The week in culture #09
The internet is full of content that can make us laugh, freak us out and fill us with hope for the human race. But it’s more than just trolls and lols. If you know what to look for, memes, tweets and everything in between can serve as an early warning system for cultural and behavioural shifts.
This week, we’re exploring the impossibility of TikTok’s #HandGesture Effect, why a man in a kebab shop went viral, and bad date stories on Twitter.
The #HandGestureChallenge sets people up to fail
TikTok’s Hand Gesture effect is making the rounds right now. I would try to explain it, but it’s easier for me to show you. It looks like this:
The first person who ever tried this filter must have been like #foryou #fyp #handgestures #ThatsWhatILike #futuretech #hardtimes
♬ Hard Times by Paramore – janapaige
The Effect has been around for a while, but it’s recently re-emerged in light of a couple of challenges. The #HardTimes challenge and the #CaughtOut challenge both require people to get creative with the three snapshots at the top of the frame to tell a story or create an optical illusion, rather than just snap some cute selfies. This is particularly difficult given how glitchy the Effect is to use. Which is why the videos that have gained the most traction are the fails. Like this one:
♬ オリジナル楽曲 – 中町綾
The popularity of TikTok’s self-effacing content style has been defined by a desire to take ourselves less seriously online. With this in mind, it rings true to TikTok’s ethos that the most popular videos from a challenge are not the ones of people nailing it, but of those laughing at themselves when they get it wrong. The description on the platform’s #HandGestures hashtag page further confirms this, reading: ‘Use our Creative Effect and show us your #HandGestures gone wrong.’It’s not just about the lols attached to messing up a bit, either. On TikTok, not everything is about the end result – it’s about the time, energy and joy that are poured into the process of content creation itself. This challenge – and these videos, in particular – elevates the joy in the making of the video above the final output.
TL;DR: TikTok users take as much joy in the creation of the video itself as they do in the curation of their feeds.
This kebab shop brawl is the ultimate metaphor for our times
Last week, a 52-year-old man called Chris from Portsmouth in the UK witnessed a fight in a kebab shop. While the scuffle slowly escalated, he quietly tried to mind his own business as he tucked into his box of chips with his headphones in. Unfortunately for Chris, the internet had other ideas.
i’ve seen enough jason statham movies to know the only guy worth being afraid of in this video is the one sitting at the table minding his own business during the fight lol pic.twitter.com/RuF6CTNPjH
— Shea Serrano (@SheaSerrano) January 12, 2020
Initially, the main subject of the video’s widespread appeal was the calm veneer Chris maintained while chaos ensued in the background. But as is wont in matters of the internet, it didn’t take long for the video to be plucked from its context, and used as a vehicle to talk about the conflict that defines the socio-political context of the scene, which would soon become a meme. Memes like this one:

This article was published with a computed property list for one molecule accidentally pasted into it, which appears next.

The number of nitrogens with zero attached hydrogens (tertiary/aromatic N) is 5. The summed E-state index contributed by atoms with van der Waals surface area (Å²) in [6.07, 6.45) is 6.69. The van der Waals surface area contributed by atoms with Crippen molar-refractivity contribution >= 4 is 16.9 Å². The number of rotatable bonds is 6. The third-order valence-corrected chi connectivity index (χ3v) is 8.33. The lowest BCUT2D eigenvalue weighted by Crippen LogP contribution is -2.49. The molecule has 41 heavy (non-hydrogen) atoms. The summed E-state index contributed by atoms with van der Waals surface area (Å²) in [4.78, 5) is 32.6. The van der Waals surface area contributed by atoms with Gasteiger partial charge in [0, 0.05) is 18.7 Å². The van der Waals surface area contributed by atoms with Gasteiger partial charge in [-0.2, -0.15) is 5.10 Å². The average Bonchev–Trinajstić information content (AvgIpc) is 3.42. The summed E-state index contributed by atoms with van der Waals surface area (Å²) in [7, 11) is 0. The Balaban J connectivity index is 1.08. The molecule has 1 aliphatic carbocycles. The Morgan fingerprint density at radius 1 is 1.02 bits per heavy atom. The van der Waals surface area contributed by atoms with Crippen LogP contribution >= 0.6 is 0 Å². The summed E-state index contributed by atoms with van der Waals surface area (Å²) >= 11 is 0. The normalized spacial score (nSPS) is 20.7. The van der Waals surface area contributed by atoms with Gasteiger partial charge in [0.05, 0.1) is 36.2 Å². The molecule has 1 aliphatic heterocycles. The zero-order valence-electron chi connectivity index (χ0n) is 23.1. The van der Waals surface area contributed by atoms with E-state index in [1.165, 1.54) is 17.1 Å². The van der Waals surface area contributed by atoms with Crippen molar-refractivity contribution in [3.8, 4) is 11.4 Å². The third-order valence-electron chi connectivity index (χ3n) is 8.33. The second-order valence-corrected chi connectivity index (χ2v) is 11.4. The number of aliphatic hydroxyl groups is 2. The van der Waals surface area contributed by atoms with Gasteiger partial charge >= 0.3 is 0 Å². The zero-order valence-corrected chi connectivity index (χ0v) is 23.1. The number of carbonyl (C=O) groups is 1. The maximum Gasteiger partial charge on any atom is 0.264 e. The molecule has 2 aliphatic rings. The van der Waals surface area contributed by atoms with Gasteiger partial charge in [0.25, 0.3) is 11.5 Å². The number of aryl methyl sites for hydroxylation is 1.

— ༺🅰🅻🅻🅸🅰🅽🅲🅴༻Ⓐ (@Alliance_zw) January 13, 2020
Other entries referenced award season disputes, existential horror and the ongoing Millennials vs. Boomer debacle. Regardless of subject, though, they all touch on the same point. In lots of ways, a kebab shop brawl – a casual, everyday situation invaded with sudden and unnecessary conflict – is the perfect metaphor for what being a social media user feels like in 2020. Regardless of where we are, our phones act as windows into the wider world. Chaos and conflict of a global scale have never felt more present in everyday life. And sometimes it’s as funny as it is terrible.
TL;DR: In our feeds, global conflict – from natural disasters to societal conflict – are presented alongside the everyday, making these issues feel closer to home.
This Twitter thread about bad dates is a feast of cringe content
Earlier this week, someone posted this:
what’s the weirdest date you’ve been on??? I’ll go first
we were going to see a movie and didn’t buy tickets in advance and couldn’t get two tickets next to each other so we ended up sitting on opposite sides of the theater and then the movie ended and we were like cool ok bye
— BARTY (@postgrad_barty) January 19, 2020
The responses are a smorgasbord of cringe content, largely consisting of bodged dates arranged via apps. On the surface, this thread is a tell-all on modern love – navigating the pros and cons (mostly cons) of tech-enabled hook-ups, amid oversized clouds of vape smoke, dead phone batteries, and heated conversations about the patriarchy.
But (of course) it also says a lot about the kind of content that appeals to us. Recent years have seen people grow weary of the pressure to present ourselves as perfect online, and as a result, content that highlights the fact that it’s OK to be human has been gaining traction – from the cutting content found on the Am I The Asshole subreddit to the more joyful wealth of cringe content on TikTok.
This thread sits comfortably in this genre, combining a relatable and funny-because-it-hurts tone with an open invite for others to participate, and add their story to the steaming pile of human awkwardness. Every contribution reminds contributors and onlookers alike that we survive the horrors of embarrassment in social situations. Think of this thread as a group therapy session.
TL;DR: People take pleasure in retelling negative emotional experiences in safe digital spaces – it’s cathartic.